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I shut up early on and let my imagination run wild, or as concentrated as my patch of sick. My body and soul were a sewer, briny and foul with sexiness.Daddy doesn’t like that about me, and I don’t like him, but my body craves him.whenever I open my mouth to speak; consequently, I rarely do. He bites into my ringworm and eats the red, pused-out bits in the way my older sister ate the petals she pulled from red flowers: with relish. Instead he fell in with New York–based feminists, some of whom roamed the Berkshire woods naked with bow and arrow, looking for men to kill, while others stepped on the accelerator when they saw men crossing the road.Daddy turns me on because he doesn’t think I’m cute; he makes me work for his admiration. In this world, SL became a wife, supporting a number of friends’ and lovers’ work while his own work took a backseat; it was the least he could do: He had had a father, and he would have no further truck with that. Perhaps he enjoyed the fact that, in those days, I always looked like an old-school bull dagger, what with my thick neck, little gold earrings, no makeup, and hair cut short and shaved on the sides.He’d spent his adolescence on army bases in England, France, and Germany, while I had no direct experience with white people until I was a teenager.SL’s parents were middle-class American Negroes from the Midwest who went to work in Europe to escape, if it can be done, racism.

Other nails and splinters: the irrefutable sense that he didn’t really know why he was here, in the world, at all. He would not have his maleness because that was a sick and diseased and controlling thing—like his father.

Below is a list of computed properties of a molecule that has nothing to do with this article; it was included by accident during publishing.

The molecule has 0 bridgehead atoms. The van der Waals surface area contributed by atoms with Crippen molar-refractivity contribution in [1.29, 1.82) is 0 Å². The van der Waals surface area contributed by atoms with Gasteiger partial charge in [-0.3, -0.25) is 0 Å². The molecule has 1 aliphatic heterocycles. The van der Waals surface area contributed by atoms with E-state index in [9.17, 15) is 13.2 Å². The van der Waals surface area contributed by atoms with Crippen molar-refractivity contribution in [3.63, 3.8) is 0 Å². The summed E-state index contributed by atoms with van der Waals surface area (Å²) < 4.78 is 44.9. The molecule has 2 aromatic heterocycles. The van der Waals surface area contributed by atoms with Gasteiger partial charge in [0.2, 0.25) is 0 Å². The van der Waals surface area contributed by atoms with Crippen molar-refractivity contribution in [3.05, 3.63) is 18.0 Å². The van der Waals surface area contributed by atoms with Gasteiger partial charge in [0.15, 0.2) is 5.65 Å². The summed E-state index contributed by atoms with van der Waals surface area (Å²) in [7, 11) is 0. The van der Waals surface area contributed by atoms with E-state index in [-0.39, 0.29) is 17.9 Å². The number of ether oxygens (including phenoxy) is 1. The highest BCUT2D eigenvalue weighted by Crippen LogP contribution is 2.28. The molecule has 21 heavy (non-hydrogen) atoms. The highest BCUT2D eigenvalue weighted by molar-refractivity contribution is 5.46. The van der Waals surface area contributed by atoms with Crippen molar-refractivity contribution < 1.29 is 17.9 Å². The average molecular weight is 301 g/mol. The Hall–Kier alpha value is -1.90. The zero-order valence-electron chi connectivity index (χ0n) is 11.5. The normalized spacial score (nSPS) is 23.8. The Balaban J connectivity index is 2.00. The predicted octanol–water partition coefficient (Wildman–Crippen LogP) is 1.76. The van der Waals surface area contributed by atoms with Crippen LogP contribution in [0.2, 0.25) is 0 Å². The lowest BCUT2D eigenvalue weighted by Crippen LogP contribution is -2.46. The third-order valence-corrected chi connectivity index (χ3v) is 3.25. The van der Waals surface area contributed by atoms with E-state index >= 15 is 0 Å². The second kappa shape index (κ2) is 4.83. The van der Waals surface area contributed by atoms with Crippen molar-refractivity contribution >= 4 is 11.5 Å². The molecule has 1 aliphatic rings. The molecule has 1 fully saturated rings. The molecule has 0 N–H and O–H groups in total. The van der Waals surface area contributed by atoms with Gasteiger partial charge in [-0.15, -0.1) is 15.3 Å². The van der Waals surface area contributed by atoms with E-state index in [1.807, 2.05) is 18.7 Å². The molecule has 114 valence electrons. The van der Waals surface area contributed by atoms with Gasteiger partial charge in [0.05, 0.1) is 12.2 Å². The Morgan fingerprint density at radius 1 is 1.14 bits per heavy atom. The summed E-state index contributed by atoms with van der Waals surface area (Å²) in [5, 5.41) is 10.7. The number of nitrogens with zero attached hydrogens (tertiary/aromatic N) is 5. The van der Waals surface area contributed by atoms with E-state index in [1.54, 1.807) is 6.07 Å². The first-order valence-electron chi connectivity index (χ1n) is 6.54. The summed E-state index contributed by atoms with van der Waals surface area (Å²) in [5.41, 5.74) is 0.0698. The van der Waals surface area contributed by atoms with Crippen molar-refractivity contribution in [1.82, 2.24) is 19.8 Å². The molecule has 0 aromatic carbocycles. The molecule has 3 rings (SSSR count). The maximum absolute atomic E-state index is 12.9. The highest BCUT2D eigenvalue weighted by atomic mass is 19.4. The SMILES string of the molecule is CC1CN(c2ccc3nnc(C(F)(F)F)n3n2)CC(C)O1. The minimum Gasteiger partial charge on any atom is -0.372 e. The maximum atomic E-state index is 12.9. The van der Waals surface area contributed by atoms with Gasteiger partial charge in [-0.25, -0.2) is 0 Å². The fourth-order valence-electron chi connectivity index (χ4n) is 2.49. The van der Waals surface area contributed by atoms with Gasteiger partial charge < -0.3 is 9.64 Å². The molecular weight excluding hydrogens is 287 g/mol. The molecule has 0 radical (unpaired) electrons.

By way of introduction he would shyly offer me things he thought might interest me: postcards, books, photographs.

One of the first postcards he sent me was by the photographer Helen Levitt.

Once, after I’d won some prize in elementary school for writing a poem, my mother encouraged me to hug my visiting father; she knew he could not do it but she also knew I could not write that poem without him on some level; Daddy and his incessant, on-the-phone language was one source for my “art.” While I stood before him, rigid and blank, he took me in his great arms—my father was a big man; I would grow up to be a big man; I wanted a bigger man to hold me so I could feel, as a grown-up, what my father’s embrace made me feel: that I didn’t want to grow up to be a big man—and whispered: When I was your age, I didn’t like my father to hug me, either. Or, rather, what it set up in me: a horror of my I, since that meant being a him—my father.

I loved his entirely adult attire; it relieved me of the responsibility of being an adult; in his company I got smaller and smaller, hungry for his protection.

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